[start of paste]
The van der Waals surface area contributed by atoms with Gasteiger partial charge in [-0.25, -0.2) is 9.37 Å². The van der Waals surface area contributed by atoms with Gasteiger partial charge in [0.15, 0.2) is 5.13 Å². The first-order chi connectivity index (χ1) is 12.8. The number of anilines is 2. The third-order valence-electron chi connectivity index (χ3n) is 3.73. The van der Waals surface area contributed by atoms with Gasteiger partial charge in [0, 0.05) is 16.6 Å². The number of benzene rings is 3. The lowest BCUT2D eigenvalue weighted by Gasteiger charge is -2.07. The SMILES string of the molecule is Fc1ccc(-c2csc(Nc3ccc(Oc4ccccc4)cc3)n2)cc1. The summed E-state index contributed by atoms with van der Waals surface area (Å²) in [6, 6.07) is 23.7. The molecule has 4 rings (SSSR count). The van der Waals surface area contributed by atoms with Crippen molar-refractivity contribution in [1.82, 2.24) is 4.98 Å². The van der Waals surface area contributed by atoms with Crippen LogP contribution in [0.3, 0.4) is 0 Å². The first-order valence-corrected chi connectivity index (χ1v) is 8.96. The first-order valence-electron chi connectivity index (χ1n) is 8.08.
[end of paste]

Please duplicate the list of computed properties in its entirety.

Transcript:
The van der Waals surface area contributed by atoms with Gasteiger partial charge in [-0.25, -0.2) is 9.37 Å². The van der Waals surface area contributed by atoms with Gasteiger partial charge in [0.15, 0.2) is 5.13 Å². The first-order chi connectivity index (χ1) is 12.8. The number of anilines is 2. The third-order valence-electron chi connectivity index (χ3n) is 3.73. The van der Waals surface area contributed by atoms with Gasteiger partial charge in [0, 0.05) is 16.6 Å². The number of benzene rings is 3. The lowest BCUT2D eigenvalue weighted by Gasteiger charge is -2.07. The SMILES string of the molecule is Fc1ccc(-c2csc(Nc3ccc(Oc4ccccc4)cc3)n2)cc1. The summed E-state index contributed by atoms with van der Waals surface area (Å²) in [6, 6.07) is 23.7. The molecule has 4 rings (SSSR count). The van der Waals surface area contributed by atoms with Crippen molar-refractivity contribution in [1.82, 2.24) is 4.98 Å². The van der Waals surface area contributed by atoms with Crippen LogP contribution in [0.3, 0.4) is 0 Å². The first-order valence-corrected chi connectivity index (χ1v) is 8.96. The first-order valence-electron chi connectivity index (χ1n) is 8.08.